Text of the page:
Beyond Fantasy Fiction, the prolific Philip K. Dick, Galaxy Magazine, H.L. Gold, is Upon The Dull Earth Fantasy or Science Fiction, suburban romance?, rural romance, Jesse loves the setting, cedars, angels, The Odyssey, On Stranger Tides by Tim Powers, Jesse’s terrible Philip K. Dick impersonation, a wooden faucet?, a one way ladder to another plane, using your coffin as a cocoon, “Rick, I cut myself.”, Rick is responsible for her death, is Rick in hell?, Silvia is a sick chick, shortly after Silvia’s incineration, blood from a New Jersey abattoir, Upon The Dull Earth would be perfect for the A Good Story Is Hard To Find podcast, God has moved on up, HE is capitalized, she’s Fantasy, he’s Science Fiction, she’s elf-like, he’s machine-like, iron and spirits don’t mix, ridding one’s self of civilization, Inferno by Larry Niven and Jerry Pournelle |READ OUR REVIEW|, uisge beatha mean “the water of life” (or whisky), is Silvia depressed?, YA, valkyries, insects, The Hanging Man had insects too, witch vs. saint, remember Prometheus and the fire?, ripples from the event, kraals of white skinned young women, is this all going on in Rick’s head, Rick picks up a hitchhiker to use him as a guinea pig, “you’re crowding me man”, going into the underworld to get back your dead girlfriend, when someone dies you mourn your loss, Plato (and Aristophanes’) story about the mythological division of male from female (The Symposium), “we were meant to be together”, “you complete me” and similar cliches, what happens at the end?, Fair Game by Philip K. Dick, Philip K. Dick stories often have a roadside cafe scene and a gas station scene, “like the doves in a John Woo movie”, where does the title of Upon The Dull Earth come from?, she was merely playing at death, disturbed spirits thirsty for blood, the natural of order of things has been violated, William Shakespeare’s The Two Gentlemen of Verona (Act 4, Scene 2, the character name Sylvia comes from the play, but sylvan means “of the wood”, is she a fairy?, HBO’s True Blood, Icarus, the Wikipedia entry for Upon The Dull Earth, the many mentions of clay, Wonder Woman came from clay, Batman: False Faces by Brian K. Vaughn, J. Michael Straczynski, the Golem, Ted Chiang’s Seventy-Two Letters, The Adventures Of Cavalier And Clay by Michael Chabon, capricious (adj.) Given to sudden and unaccountable changes of mood or behavior, religion, Steven H Silver’s review of Seventy-Two Letters (and Stories Of Your Life And Other Stories), FREE TED CHIANG!, Saint Bernadette, Philip K. Dick really cares about the way the story is told, we never see inside a character’s mind, the authorial view, is Dick popular in for movies for this reason?, it’s grotesque!, she filled the Silex, “We’re all going to have wings!”, “We won’t be worms anymore”, Silvia’s looking for an abusive relationship, Blackstone Audio, the audiobook, Upon The Dull Earth is best read aloud, Tama didn’t know how fantastical Dick was, The Twilight Zone, The Outer Limits, its a Noir Horror Science Fiction Fantasy story, anime, Berserk, Project A-Ko, Princess Mononoke, I only understand Japanese movies made by Akira Kurosawa, Rashomon, The Seven Samurai, “I can barely understand the people wearing a Storm Trooper costumes”, Jesse needs some accessible anime, Spirited Away, what are the background assumptions in anime, Cowboy Beebop intro, Luke’s review of Solaris on SFBRP, Erik S. Rabkin, Just Imagine is a crazy musical with plenty of background assumptions (like prohibition), Hey Want To Watch A Movie? podcast, is there an MST3K podcast?, Tam was thinking of the non-podcast Rifftrax.com, readalong vs. watchalong, The Thing, The Thing From Another World, The Thing (2011), Captain America: The First Avenger, The Amazing Spider-Man, comic books vs. Hollywood, The Avengers will be written and directed by Joss Whedon, swastikas are banned in Germany, it’s a case of it’s time to end the podcast.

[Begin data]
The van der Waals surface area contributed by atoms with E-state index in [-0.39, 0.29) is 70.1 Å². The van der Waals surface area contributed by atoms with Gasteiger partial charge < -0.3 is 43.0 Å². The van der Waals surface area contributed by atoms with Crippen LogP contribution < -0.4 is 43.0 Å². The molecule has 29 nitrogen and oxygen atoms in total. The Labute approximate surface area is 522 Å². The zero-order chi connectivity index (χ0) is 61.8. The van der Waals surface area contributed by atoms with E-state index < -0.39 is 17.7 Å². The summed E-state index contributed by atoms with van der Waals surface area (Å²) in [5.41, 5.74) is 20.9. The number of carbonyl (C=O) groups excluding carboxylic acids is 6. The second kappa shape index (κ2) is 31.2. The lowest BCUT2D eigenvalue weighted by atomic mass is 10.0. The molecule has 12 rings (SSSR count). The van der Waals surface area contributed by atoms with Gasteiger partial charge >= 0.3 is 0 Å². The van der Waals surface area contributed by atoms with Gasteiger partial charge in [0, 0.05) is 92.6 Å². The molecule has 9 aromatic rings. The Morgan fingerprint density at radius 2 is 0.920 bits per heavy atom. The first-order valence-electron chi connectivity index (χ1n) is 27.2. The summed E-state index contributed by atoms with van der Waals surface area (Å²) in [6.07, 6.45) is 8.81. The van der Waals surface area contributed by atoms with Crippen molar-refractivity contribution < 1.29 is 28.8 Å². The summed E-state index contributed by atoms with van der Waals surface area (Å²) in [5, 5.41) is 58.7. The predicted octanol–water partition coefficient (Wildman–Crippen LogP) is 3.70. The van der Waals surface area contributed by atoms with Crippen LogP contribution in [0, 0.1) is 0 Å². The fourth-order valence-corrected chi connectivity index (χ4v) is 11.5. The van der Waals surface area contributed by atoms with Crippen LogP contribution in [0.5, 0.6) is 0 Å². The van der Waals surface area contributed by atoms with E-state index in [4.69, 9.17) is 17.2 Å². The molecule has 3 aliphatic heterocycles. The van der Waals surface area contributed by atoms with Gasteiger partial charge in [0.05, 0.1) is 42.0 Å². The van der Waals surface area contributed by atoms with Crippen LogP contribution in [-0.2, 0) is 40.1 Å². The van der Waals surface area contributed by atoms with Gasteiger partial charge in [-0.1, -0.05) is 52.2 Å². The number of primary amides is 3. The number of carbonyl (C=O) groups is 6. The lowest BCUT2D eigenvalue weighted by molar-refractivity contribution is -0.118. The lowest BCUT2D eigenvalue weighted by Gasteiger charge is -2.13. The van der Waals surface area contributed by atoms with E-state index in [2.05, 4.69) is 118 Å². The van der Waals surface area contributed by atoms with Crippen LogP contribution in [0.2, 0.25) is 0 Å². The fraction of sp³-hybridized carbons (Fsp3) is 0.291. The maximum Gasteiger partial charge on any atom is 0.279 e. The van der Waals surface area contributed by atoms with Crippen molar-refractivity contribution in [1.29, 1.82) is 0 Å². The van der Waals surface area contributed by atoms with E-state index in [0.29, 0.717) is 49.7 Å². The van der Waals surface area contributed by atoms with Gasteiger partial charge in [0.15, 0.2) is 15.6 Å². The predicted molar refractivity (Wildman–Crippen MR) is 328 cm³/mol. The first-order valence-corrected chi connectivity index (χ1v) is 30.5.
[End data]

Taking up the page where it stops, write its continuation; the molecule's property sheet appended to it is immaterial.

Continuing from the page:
Upon The Dull Earth by Philip K. Dick - BEYOND FANTASY FICTION #9 (November 1954) illustrations by Rene Vidmer

Upon The Dull Earth by Philip K. Dick - BEYOND FANTASY FICTION #9 (November 1954) illustrations by Rene Vidmer

Upon The Dull Earth by Philip K. Dick - BEYOND FANTASY FICTION #9 (November 1954) illustrations by Rene Vidmer

Upon The Dull Earth by Philip K. Dick - BEYOND FANTASY FICTION #9 (November 1954) illustrations by Rene Vidmer

Posted by Jesse Willis